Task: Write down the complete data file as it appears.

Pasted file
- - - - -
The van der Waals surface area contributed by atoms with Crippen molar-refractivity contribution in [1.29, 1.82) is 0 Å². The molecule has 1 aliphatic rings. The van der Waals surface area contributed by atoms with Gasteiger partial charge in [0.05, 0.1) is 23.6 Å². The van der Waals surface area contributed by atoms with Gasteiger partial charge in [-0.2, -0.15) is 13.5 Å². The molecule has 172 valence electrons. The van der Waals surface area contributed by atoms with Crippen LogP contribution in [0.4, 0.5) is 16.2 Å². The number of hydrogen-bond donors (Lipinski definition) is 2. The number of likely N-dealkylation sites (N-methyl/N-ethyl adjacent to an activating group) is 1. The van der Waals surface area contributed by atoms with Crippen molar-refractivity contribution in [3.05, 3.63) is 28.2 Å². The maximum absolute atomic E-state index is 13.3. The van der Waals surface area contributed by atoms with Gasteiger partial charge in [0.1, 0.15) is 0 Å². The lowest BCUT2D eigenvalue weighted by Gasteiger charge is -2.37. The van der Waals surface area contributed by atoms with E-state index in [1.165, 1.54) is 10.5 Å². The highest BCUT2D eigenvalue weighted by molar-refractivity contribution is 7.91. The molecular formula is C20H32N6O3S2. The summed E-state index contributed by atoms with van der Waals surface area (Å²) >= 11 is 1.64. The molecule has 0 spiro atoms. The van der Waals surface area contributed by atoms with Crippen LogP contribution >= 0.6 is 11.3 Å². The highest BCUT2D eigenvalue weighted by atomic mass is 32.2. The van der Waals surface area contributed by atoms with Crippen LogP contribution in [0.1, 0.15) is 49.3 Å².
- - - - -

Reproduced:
The van der Waals surface area contributed by atoms with Crippen molar-refractivity contribution in [1.29, 1.82) is 0 Å². The molecule has 1 aliphatic rings. The van der Waals surface area contributed by atoms with Gasteiger partial charge in [0.05, 0.1) is 23.6 Å². The van der Waals surface area contributed by atoms with Gasteiger partial charge in [-0.2, -0.15) is 13.5 Å². The molecule has 172 valence electrons. The van der Waals surface area contributed by atoms with Crippen LogP contribution in [0.4, 0.5) is 16.2 Å². The number of hydrogen-bond donors (Lipinski definition) is 2. The number of likely N-dealkylation sites (N-methyl/N-ethyl adjacent to an activating group) is 1. The van der Waals surface area contributed by atoms with Crippen molar-refractivity contribution in [3.05, 3.63) is 28.2 Å². The maximum absolute atomic E-state index is 13.3. The van der Waals surface area contributed by atoms with Gasteiger partial charge in [0.1, 0.15) is 0 Å². The lowest BCUT2D eigenvalue weighted by Gasteiger charge is -2.37. The van der Waals surface area contributed by atoms with E-state index in [1.165, 1.54) is 10.5 Å². The highest BCUT2D eigenvalue weighted by molar-refractivity contribution is 7.91. The molecular formula is C20H32N6O3S2. The summed E-state index contributed by atoms with van der Waals surface area (Å²) >= 11 is 1.64. The molecule has 0 spiro atoms. The van der Waals surface area contributed by atoms with Crippen LogP contribution >= 0.6 is 11.3 Å². The highest BCUT2D eigenvalue weighted by atomic mass is 32.2. The van der Waals surface area contributed by atoms with Crippen LogP contribution in [0.1, 0.15) is 49.3 Å².